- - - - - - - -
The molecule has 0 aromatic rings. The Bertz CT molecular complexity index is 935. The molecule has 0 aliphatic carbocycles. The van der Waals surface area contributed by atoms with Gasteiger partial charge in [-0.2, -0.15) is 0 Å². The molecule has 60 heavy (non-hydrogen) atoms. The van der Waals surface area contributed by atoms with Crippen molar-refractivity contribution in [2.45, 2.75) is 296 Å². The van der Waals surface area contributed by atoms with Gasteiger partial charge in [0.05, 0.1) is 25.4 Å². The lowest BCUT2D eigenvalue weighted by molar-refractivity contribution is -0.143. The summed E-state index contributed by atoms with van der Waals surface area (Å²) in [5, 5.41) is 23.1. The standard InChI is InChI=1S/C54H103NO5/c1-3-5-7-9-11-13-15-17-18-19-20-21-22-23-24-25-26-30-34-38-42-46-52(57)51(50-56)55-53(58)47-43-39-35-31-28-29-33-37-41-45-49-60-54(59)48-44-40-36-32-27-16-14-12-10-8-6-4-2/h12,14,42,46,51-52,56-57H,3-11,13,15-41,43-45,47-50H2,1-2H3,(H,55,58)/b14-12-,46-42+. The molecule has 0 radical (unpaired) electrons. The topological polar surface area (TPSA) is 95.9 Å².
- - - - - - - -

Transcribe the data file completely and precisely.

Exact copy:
The molecule has 0 aromatic rings. The Bertz CT molecular complexity index is 935. The molecule has 0 aliphatic carbocycles. The van der Waals surface area contributed by atoms with Gasteiger partial charge in [-0.2, -0.15) is 0 Å². The molecule has 60 heavy (non-hydrogen) atoms. The van der Waals surface area contributed by atoms with Crippen molar-refractivity contribution in [2.45, 2.75) is 296 Å². The van der Waals surface area contributed by atoms with Gasteiger partial charge in [0.05, 0.1) is 25.4 Å². The lowest BCUT2D eigenvalue weighted by molar-refractivity contribution is -0.143. The summed E-state index contributed by atoms with van der Waals surface area (Å²) in [5, 5.41) is 23.1. The standard InChI is InChI=1S/C54H103NO5/c1-3-5-7-9-11-13-15-17-18-19-20-21-22-23-24-25-26-30-34-38-42-46-52(57)51(50-56)55-53(58)47-43-39-35-31-28-29-33-37-41-45-49-60-54(59)48-44-40-36-32-27-16-14-12-10-8-6-4-2/h12,14,42,46,51-52,56-57H,3-11,13,15-41,43-45,47-50H2,1-2H3,(H,55,58)/b14-12-,46-42+. The molecule has 0 radical (unpaired) electrons. The topological polar surface area (TPSA) is 95.9 Å².